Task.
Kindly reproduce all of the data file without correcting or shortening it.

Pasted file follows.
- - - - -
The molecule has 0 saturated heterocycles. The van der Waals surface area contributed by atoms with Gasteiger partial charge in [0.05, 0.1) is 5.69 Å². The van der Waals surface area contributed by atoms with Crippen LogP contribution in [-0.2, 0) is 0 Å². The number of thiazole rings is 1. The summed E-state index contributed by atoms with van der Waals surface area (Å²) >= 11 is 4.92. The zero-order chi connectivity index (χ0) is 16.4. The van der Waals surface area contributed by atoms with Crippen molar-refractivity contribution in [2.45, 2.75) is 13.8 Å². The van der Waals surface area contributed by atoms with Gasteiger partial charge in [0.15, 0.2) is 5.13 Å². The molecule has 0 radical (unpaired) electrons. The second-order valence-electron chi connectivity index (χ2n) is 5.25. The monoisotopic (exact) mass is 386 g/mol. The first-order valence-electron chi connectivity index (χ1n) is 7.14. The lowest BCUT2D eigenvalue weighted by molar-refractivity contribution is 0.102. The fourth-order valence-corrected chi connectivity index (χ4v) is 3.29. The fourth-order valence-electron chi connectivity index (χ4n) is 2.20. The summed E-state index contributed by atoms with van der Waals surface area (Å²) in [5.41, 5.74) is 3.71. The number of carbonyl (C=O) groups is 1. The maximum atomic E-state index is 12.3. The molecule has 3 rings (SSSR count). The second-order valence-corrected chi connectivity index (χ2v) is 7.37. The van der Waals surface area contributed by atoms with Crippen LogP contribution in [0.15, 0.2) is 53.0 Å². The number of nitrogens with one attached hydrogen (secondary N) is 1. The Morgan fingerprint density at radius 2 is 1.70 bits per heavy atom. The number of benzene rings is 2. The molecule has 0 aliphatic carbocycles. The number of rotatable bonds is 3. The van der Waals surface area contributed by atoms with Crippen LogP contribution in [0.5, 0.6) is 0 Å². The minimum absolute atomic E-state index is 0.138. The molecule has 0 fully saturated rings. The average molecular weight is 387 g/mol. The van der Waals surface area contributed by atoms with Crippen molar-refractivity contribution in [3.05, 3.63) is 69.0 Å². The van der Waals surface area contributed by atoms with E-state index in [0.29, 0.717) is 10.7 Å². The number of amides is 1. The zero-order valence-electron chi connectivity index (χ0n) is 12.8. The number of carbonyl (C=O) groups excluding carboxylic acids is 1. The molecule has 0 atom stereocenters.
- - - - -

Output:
The molecule has 0 saturated heterocycles. The van der Waals surface area contributed by atoms with Gasteiger partial charge in [0.05, 0.1) is 5.69 Å². The van der Waals surface area contributed by atoms with Crippen LogP contribution in [-0.2, 0) is 0 Å². The number of thiazole rings is 1. The summed E-state index contributed by atoms with van der Waals surface area (Å²) >= 11 is 4.92. The zero-order chi connectivity index (χ0) is 16.4. The van der Waals surface area contributed by atoms with Crippen molar-refractivity contribution in [2.45, 2.75) is 13.8 Å². The van der Waals surface area contributed by atoms with Gasteiger partial charge in [0.15, 0.2) is 5.13 Å². The molecule has 0 radical (unpaired) electrons. The second-order valence-electron chi connectivity index (χ2n) is 5.25. The monoisotopic (exact) mass is 386 g/mol. The first-order valence-electron chi connectivity index (χ1n) is 7.14. The lowest BCUT2D eigenvalue weighted by molar-refractivity contribution is 0.102. The fourth-order valence-corrected chi connectivity index (χ4v) is 3.29. The fourth-order valence-electron chi connectivity index (χ4n) is 2.20. The summed E-state index contributed by atoms with van der Waals surface area (Å²) in [5.41, 5.74) is 3.71. The number of carbonyl (C=O) groups is 1. The maximum atomic E-state index is 12.3. The molecule has 3 rings (SSSR count). The second-order valence-corrected chi connectivity index (χ2v) is 7.37. The van der Waals surface area contributed by atoms with Crippen LogP contribution in [0.15, 0.2) is 53.0 Å². The number of nitrogens with one attached hydrogen (secondary N) is 1. The Morgan fingerprint density at radius 2 is 1.70 bits per heavy atom. The number of benzene rings is 2. The molecule has 0 aliphatic carbocycles. The number of rotatable bonds is 3. The van der Waals surface area contributed by atoms with Crippen LogP contribution in [0.5, 0.6) is 0 Å². The minimum absolute atomic E-state index is 0.138. The molecule has 0 fully saturated rings. The average molecular weight is 387 g/mol. The van der Waals surface area contributed by atoms with Crippen molar-refractivity contribution in [3.05, 3.63) is 69.0 Å². The van der Waals surface area contributed by atoms with E-state index in [0.29, 0.717) is 10.7 Å². The number of amides is 1. The zero-order valence-electron chi connectivity index (χ0n) is 12.8. The number of carbonyl (C=O) groups excluding carboxylic acids is 1. The molecule has 0 atom stereocenters.